Variant MUTYH p.Leu420Met is in a mutation hotspot along with 12 pathogenic variants (PM1 Pathogenic Moderate). Additionally, 61 of 104 non-VUS missense mutations in the MUTYH gene were pathogenic (PP2 Pathogenic Supporting). The variant was observed in ExAC with an allele frequency of 71/120676 (1/1699), which does not exceed the estimated maximal expected allele frequency for a pathogenic MUTYH variant of 1/219. Pathogenic predictions from multiple programs support its deleterious effect (PP3 Pathogenic Supporting). This variant has been reported in a family with HNPCC and breast, pancreatic, and colorectal cancers. A functional study indicated that the variant acted comparable to wild-type21. Meanwhile, MUTYH heterozygous or homozygous mutations among breast cancer patients with or without a history of the disease evidenced an association of MUTYH with an increased risk of BC22. The MUTYH p.Leu420Met variant was identified in two patients (i.e., P-13 and P-70). Patient 13 also carried the LPath variant c.4358-2A>G in the BRCA1 gene, which could play a more crucial role in the development of this patient’s breast cancer. Therefore, the role of the MUTYH p.Leu420Met variant may also be marginal.
Variant p.Trp1815Ter in the BRCA1 gene was found in three unrelated female patients who were 26, 29, and 38 years old. In contrast, the male patient who also had this variant was 65 years old, a late onset for this variant in male patients. Variant p.Ile1159Metfs was found in two sets of siblings, two sisters at ages 31 and 32, and a brother/sister pair at ages 54 and 57. This difference in the age of onset for these two sibling pairs suggests a variable penetrance for this mutation. Perhaps the twin sisters had another genetic or environmental contributing factor for their early onset of breast cancer. Variant p.Leu1669Ter in BRCA2 was also seen in two sisters with breast cancer at ages 26 and 56; it was also seen in an 81-year-old female. This large age gap between these three patients is another example of deleterious mutations in a BRCA gene that manifest variable penetrance.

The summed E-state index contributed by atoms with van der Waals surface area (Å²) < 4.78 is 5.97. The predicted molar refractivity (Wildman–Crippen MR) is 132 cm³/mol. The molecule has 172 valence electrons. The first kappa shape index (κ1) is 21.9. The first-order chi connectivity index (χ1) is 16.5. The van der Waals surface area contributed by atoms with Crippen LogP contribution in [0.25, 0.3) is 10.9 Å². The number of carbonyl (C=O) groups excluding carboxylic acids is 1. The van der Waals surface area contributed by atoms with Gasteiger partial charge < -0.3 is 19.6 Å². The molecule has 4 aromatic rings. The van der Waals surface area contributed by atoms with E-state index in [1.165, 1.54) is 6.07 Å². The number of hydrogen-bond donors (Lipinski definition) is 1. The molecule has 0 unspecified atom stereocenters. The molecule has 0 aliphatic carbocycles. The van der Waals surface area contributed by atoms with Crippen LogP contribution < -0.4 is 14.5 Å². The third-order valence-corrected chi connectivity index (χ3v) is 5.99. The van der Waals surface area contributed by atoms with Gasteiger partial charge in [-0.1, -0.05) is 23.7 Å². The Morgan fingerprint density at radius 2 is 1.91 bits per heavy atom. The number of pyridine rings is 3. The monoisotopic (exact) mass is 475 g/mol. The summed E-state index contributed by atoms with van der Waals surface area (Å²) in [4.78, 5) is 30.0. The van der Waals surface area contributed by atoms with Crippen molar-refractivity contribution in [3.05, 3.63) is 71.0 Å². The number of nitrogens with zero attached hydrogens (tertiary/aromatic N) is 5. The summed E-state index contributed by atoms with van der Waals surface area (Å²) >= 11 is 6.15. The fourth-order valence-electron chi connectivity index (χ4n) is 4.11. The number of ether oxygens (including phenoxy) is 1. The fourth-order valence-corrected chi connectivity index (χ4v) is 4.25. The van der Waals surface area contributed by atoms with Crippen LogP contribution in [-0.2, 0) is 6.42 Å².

During analysis of the age distribution for variants, we realized that more BRCA1 and BRCA2 variants were classified in the pathogenic group. This was expected since these two genes are studied incomparably more than others and were the first genes to be tested for HBOC. This study and similar studies emphasize the significance of comprehensive gene panels to identify non-BRCA variants that could be involved in hereditary breast cancer. The percentage of found VUSs using a comprehensive cancer panel with 127 genes did increase the number of VUSs, and it allowed us to find several variants implicated in hereditary cancers, 8 of which have not been reported in suspected HBOC patients. VUS rates have been recently reported as 34.8% in a combined study conducted in Greece, Turkey, and Romania using a 36-gene panel23. Testing of 127 genes resulted in the identification of a 45% VUS rate, which is higher than the reported rate in the recent study where a 36-gene panel was used. However, this rate is quite reasonable, considering a threefold increase in the number of genes tested compared to the currently used panels.
In conclusion, our study identified variants involved in breast cancer in the Armenian population. We also reported nine novel variants (Tables 1 and 2) that, to the best of our knowledge, had not been reported previously in patients with breast cancer. We realized that variants with a higher frequency or possible founder mutations represented only 10% of the variants, thereby missing the rest. Thus, we concluded that testing with comprehensive cancer panels increases the chances of finding cancer-causing variants in genes that are not routinely tested for in breast cancer patients. These patients and perhaps their family members would need genetic counseling before and after testing to help them understand their treatment and prevention measures, such as surgical intervention, targeted therapy, and surveillance strategies.
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This work was made possible by contributions from the Armenian American Medical Society (AAMS), Center for Medical Genetics and Primary Health Care, Morava Scientific and Technology Services, Analysis Research & Planning for Armenia (ARPA), Armenian Relief Society (ARS Glendale, CA), and Urmia Armenian Society. We would like to acknowledge Dr. Anatole Ghazalpour for his constructive comments.
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The authors declare that they have no conflict of interest.
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Moradian, M.M., Babikyan, D.T., Markarian, S. et al. Germline mutational spectrum in Armenian breast cancer patients suspected of hereditary breast and ovarian cancer. Hum Genome Var 8, 9 (2021). https://doi.org/10.1038/s41439-021-00140-2